By Rick Gardinier3/31/2020

20 Years Later and the Greatest Challenge Yet

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Twenty years ago this month I joined Brunner.  In fact, it was then I jumped in to join the advertising industry.  It was an exciting time for me – moving from the world of technology consulting into the glitzy ad world. I remember attending the local Addy awards as one of my first industry events…our agency and the entire industry were buzzing and on a high.

That excitement lasted exactly…two weeks.

March of 2000 marked the Dotcom Bust. Tech and internet-based companies shuttered and many of my industry peers lost their jobs in mass layoffs. Almost every company pulled their budgets out of website and e-commerce development and the online advertising industry almost dried up completely. It’s hard to fathom but some companies even questioned whether they should even HAVE an internet presence at all! A few months into my shiny new position, we were actually having conversations about whether we should shut down our digital offering.

Thankfully, we had the fortitude to keep going. We believed yes, the internet was here to stay.  That might seem obvious today – but back then it wasn’t so clear! We got creative with staffing and product offerings. We worked hard to make sure we stayed ahead of the digital curve…ensuring we were able to offer our clients value when the tide turned. Which it did.

Not much more than one year later, just as we were climbing out of the dotcom recession, something happened that affected all of us in a much more profound, far-reaching way – the September 11 terrorist attacks. I will forever link it to working in the advertising industry because my middle daughter was one week old. The September 11 attack happened on the day that I returned to work after she was born. Like many, I questioned everything. The meaning of life. The value that my career choice was bringing to society. Whether this latest tragic event would kill the advertising industry as we knew it.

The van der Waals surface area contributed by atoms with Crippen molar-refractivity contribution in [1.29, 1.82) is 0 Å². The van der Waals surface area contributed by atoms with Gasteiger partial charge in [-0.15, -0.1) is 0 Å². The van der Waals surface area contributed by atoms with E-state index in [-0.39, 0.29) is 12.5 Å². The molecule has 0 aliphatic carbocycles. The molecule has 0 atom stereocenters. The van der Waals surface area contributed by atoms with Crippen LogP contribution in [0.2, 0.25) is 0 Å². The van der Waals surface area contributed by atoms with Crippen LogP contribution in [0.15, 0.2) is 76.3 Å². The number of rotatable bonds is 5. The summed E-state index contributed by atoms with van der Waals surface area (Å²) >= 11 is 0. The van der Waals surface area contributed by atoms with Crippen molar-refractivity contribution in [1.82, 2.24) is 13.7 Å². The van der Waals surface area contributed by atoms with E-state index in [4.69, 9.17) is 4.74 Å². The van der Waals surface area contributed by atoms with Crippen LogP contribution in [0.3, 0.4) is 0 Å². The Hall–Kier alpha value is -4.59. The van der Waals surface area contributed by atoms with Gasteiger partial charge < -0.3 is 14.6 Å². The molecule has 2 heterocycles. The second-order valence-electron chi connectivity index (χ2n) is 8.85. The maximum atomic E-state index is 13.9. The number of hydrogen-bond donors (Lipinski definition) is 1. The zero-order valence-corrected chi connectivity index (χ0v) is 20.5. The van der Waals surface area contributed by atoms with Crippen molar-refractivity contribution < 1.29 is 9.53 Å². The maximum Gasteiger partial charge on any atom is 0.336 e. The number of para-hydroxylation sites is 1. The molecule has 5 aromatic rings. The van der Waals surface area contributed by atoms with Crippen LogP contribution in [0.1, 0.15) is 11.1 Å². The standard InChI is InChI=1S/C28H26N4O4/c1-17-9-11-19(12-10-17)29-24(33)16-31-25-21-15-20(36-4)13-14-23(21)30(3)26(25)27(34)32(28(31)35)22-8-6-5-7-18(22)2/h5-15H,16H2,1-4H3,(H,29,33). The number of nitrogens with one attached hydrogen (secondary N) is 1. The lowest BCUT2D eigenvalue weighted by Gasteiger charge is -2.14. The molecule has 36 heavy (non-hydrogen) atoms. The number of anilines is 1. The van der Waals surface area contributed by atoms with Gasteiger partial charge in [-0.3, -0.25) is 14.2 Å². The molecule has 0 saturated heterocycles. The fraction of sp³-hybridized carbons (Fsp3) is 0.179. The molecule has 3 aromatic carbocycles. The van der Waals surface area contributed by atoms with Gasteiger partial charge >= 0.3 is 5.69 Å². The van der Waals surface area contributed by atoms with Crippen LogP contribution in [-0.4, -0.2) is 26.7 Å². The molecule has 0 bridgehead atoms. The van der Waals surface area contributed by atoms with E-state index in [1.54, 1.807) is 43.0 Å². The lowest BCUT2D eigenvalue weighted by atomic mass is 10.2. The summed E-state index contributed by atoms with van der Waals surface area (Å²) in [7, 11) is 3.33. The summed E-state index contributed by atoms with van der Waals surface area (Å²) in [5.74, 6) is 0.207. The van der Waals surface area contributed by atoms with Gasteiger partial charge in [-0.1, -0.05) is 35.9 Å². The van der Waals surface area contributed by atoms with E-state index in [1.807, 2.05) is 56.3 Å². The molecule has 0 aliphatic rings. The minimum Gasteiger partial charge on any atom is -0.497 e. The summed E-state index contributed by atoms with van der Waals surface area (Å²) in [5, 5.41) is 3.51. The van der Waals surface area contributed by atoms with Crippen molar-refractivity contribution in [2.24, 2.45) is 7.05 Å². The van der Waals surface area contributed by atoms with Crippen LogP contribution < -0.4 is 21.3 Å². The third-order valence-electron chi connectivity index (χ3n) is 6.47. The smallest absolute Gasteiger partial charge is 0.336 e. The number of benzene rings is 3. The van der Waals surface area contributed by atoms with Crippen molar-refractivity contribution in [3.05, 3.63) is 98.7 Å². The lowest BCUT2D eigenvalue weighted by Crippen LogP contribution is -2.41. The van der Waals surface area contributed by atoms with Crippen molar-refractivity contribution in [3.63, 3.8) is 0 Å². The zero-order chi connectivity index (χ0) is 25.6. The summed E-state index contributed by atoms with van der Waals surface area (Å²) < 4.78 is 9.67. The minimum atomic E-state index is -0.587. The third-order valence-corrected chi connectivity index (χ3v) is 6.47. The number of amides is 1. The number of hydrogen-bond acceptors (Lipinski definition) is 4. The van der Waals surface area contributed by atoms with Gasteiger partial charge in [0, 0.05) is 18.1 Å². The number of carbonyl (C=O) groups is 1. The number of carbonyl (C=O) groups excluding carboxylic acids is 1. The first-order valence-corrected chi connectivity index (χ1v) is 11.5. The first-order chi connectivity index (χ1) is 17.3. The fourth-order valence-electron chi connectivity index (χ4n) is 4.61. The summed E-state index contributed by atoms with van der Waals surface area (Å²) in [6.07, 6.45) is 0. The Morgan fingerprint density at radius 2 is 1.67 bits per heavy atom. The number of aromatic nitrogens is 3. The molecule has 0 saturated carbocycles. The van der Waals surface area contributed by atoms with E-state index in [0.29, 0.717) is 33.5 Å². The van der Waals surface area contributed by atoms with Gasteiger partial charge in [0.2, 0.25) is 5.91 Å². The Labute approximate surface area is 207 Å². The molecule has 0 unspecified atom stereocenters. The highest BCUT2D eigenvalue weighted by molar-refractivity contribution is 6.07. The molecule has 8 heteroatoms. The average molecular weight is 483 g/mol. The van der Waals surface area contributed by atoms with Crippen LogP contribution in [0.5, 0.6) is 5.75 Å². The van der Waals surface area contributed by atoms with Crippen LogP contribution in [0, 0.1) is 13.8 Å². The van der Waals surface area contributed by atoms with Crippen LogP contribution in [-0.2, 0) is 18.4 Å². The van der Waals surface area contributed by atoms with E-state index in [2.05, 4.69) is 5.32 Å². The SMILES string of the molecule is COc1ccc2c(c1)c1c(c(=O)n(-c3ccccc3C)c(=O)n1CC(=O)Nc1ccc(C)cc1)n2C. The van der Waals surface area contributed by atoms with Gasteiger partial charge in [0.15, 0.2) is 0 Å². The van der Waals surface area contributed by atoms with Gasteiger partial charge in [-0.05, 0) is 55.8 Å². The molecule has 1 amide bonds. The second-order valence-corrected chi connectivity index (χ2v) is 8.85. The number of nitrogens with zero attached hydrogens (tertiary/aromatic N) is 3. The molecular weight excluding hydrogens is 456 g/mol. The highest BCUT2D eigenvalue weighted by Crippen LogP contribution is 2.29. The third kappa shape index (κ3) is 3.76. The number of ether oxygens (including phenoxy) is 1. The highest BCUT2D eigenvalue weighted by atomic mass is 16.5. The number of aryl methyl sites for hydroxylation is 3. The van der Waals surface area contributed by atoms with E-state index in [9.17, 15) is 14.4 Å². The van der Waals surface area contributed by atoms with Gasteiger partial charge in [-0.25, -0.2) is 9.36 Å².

The attacks created great financial hardship. The financial markets were melting down. People across the country were afraid for their lives. Some employees were afraid to come into our brand-new office. Sound familiar? Yet, somehow the world slowly started to get back to normal.

Through the years the industry, and our agency, suffered highs and lows. Certainly, the financial crisis of twelve years ago left most agencies scrambling. Many had layoffs in order to stay viable.   But at the same time, new agency models started to surface. And old-line agency models evolved.  Agencies emerged with digital at their core. Others started to take advantage of social networks, crowdsourcing, and mobile-first approaches.

No one envisioned the current Covid-19 crisis. Certainly, I couldn’t have envisioned celebrating my 20th year in the business by working from home and wondering about the future for both myself and the industry I’ve grown to love. But I keep telling myself we’ve been here before.  We will adapt, evolve, innovate.

I’m already seeing positive things – just weeks into our WFH journey. Managers who were unsure about finding suitable WFH options are suddenly embracing the new normal. Ironically, being apart means we need to work HARDER at collaboration and that will pay off in the long run. Others who didn’t feel ready for online tools like Slack and video meetings on-demand, are now those who are jumping in with both feet to learn newer ways to work.

The world may not look the same when we get to the other side. Most certainly our agency, and our industry, will look different. But if the past twenty years has taught me anything it’s that we will figure out a way. We will emerge stronger.  We have employees at our agency who just started with us, for some this is their first job and others still have been by our sides for years. Regardless of where they are on their path, I hope 20 years from now they can look back at having a successful, long career in this industry and realize this moment in time is what spurred them to innovate, create, and evolve as professionals, and perhaps more importantly, as people.